did someone muck with the backend here

Re: Sharp Focus!

1

Sure but what have the Mahometans done for us lately?


Posted by: Stepin Fetchitler | Link to this comment | 08-18-15 7:50 AM
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2

But the Republican Party is a Big Tent, right? Certainly they have room for a broad diversity of viewpoints!


Posted by: Spike | Link to this comment | 08-18-15 7:57 AM
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3

I've always viewed those anti-algebra editorials as thinly disguised racism.


Posted by: JRoth | Link to this comment | 08-18-15 7:58 AM
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4

1: Dropped some sick beats, for starters.


Posted by: apostropher | Link to this comment | 08-18-15 8:00 AM
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5

Carli Fiorina is like the shepherd who is no longer able to control the demon sheep she has called forth with her campaigns.


Posted by: fake accent | Link to this comment | 08-18-15 8:23 AM
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6

The general message of the speech is fine, but I can't really get behind Suleiman the Magnificent as an "enlightened ruler".


Posted by: ajay | Link to this comment | 08-18-15 8:30 AM
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7

Too bad Suleiman the Enlightened wasn't a magnificent ruler either.


Posted by: Moby Hick | Link to this comment | 08-18-15 8:35 AM
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8

but I can't really get behind Suleiman the Magnificent as an "enlightened ruler".

Me neither.


Posted by: Opinionated Charles V | Link to this comment | 08-18-15 8:37 AM
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9

Never trust anyone with the middle name "the".


Posted by: Tom Scudder | Link to this comment | 08-18-15 8:42 AM
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10

True, he did some great things with regard to the Ottoman civil code - hence his epithet in the Empire was Suleiman el Kanuni, Suleiman the Lawgiver - but he was, like all his predecessors, a despot who regarded the conquering and subjugation of other countries as his sacred duty, who tortured his enemies and rivals to death in various horrible ways, and who ruled an empire based on slavery.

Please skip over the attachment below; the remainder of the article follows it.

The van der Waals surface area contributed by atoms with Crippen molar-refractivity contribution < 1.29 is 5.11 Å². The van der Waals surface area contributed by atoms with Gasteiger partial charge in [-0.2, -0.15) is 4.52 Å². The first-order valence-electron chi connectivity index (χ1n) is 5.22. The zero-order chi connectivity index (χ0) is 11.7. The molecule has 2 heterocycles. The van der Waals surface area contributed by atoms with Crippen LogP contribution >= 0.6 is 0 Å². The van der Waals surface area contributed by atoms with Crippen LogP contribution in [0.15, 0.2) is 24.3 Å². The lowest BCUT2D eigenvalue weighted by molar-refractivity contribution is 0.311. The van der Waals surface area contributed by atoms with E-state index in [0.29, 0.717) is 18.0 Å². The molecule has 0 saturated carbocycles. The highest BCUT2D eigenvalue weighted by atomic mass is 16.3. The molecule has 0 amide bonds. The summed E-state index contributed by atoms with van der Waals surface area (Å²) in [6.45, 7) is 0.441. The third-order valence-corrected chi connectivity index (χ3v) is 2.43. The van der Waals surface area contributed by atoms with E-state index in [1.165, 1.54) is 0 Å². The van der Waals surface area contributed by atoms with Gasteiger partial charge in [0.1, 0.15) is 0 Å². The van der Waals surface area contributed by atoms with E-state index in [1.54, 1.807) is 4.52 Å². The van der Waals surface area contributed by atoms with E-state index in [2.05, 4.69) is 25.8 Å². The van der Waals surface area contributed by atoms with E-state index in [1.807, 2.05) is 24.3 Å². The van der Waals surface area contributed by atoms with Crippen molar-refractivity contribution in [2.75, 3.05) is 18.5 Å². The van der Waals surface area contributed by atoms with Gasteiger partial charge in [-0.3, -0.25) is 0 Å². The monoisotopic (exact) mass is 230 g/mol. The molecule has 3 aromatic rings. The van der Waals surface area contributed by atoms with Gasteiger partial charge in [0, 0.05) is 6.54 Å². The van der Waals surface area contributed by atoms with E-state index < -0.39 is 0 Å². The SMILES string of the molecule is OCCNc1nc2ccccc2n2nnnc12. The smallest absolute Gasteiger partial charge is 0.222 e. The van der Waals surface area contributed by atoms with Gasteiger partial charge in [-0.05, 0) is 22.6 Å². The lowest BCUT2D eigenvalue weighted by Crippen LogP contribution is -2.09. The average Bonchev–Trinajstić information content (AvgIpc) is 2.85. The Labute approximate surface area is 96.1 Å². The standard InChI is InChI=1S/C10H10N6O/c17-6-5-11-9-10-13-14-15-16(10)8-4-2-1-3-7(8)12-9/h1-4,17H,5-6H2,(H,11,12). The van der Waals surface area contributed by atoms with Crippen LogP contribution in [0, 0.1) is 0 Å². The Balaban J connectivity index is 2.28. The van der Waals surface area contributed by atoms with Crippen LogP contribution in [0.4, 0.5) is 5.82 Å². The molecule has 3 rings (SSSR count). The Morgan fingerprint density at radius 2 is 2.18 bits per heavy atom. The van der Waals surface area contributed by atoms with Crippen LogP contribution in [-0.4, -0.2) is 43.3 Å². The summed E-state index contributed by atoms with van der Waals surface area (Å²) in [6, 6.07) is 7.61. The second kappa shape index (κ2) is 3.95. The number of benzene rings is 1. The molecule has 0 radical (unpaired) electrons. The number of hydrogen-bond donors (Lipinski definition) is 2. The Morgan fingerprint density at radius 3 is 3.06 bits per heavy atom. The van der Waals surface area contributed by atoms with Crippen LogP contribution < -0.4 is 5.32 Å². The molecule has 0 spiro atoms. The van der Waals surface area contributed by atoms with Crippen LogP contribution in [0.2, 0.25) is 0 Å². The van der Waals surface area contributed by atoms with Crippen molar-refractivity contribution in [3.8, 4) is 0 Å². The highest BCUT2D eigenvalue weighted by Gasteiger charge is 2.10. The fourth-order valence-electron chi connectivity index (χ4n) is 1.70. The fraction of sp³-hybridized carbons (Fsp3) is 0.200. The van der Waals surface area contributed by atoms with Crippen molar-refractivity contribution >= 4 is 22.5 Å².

Posted by: ajay | Link to this comment | 08-18-15 8:42 AM
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11

10.last: So maybe something for conservatives to like after all!


Posted by: Thorn | Link to this comment | 08-18-15 8:44 AM
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12

11: I cross them over, you knock them in.


Posted by: ajay | Link to this comment | 08-18-15 8:46 AM
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13

Though he was part of a long and honourable tradition of Ottoman Epithets: Selim the Grim, Mehmet the Conqueror, Selim the Sot and Abdulhamid the Damned come immediately to mind.


Posted by: ajay | Link to this comment | 08-18-15 8:47 AM
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14

I'm told by those who know that he wasn't a half bad poet in both Persian and Ottoman Turkish. The incongruity of a world-conquering emperor writing flowery love poetry in two languages has always struck me as odd.


Posted by: Barry Freed | Link to this comment | 08-18-15 8:50 AM
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15

That anybody who doesn't have an all-conquering army can write poetry without being smacked is what amazes me.


Posted by: Moby Hick | Link to this comment | 08-18-15 9:04 AM
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16

Abdulhamid the Damned is almost as good as Ethelred the Unready.


Posted by: togolosh | Link to this comment | 08-18-15 9:07 AM
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17

Never trust anyone with the middle name "the".

This reminded me that when I was in high school, family friends adopted a teenaged kid from Vietnam named Sang The Dang. Magic Facebook tells me ended up joining the Navy.


Posted by: apostropher | Link to this comment | 08-18-15 9:08 AM
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18

(Looking at pictures now, I guess he wasn't quite a teenager yet when they adopted him.)